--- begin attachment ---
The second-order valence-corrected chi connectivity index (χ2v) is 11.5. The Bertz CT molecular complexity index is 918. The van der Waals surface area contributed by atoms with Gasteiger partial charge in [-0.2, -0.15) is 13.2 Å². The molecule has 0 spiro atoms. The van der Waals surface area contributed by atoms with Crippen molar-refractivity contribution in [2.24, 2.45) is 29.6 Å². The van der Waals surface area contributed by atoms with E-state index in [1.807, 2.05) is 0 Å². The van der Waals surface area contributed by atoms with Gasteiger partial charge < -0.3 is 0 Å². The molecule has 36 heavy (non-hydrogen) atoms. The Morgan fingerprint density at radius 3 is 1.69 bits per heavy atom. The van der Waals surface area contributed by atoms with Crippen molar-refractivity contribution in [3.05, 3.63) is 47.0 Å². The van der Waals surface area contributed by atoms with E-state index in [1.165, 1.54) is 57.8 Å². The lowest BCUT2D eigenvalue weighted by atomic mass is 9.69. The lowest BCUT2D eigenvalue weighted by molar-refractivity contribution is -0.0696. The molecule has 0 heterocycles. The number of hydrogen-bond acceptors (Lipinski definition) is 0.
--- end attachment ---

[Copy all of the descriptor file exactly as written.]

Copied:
The second-order valence-corrected chi connectivity index (χ2v) is 11.5. The Bertz CT molecular complexity index is 918. The van der Waals surface area contributed by atoms with Gasteiger partial charge in [-0.2, -0.15) is 13.2 Å². The molecule has 0 spiro atoms. The van der Waals surface area contributed by atoms with Crippen molar-refractivity contribution in [2.24, 2.45) is 29.6 Å². The van der Waals surface area contributed by atoms with E-state index in [1.807, 2.05) is 0 Å². The van der Waals surface area contributed by atoms with Gasteiger partial charge < -0.3 is 0 Å². The molecule has 36 heavy (non-hydrogen) atoms. The Morgan fingerprint density at radius 3 is 1.69 bits per heavy atom. The van der Waals surface area contributed by atoms with Crippen molar-refractivity contribution in [3.05, 3.63) is 47.0 Å². The van der Waals surface area contributed by atoms with E-state index in [1.165, 1.54) is 57.8 Å². The lowest BCUT2D eigenvalue weighted by atomic mass is 9.69. The lowest BCUT2D eigenvalue weighted by molar-refractivity contribution is -0.0696. The molecule has 0 heterocycles. The number of hydrogen-bond acceptors (Lipinski definition) is 0.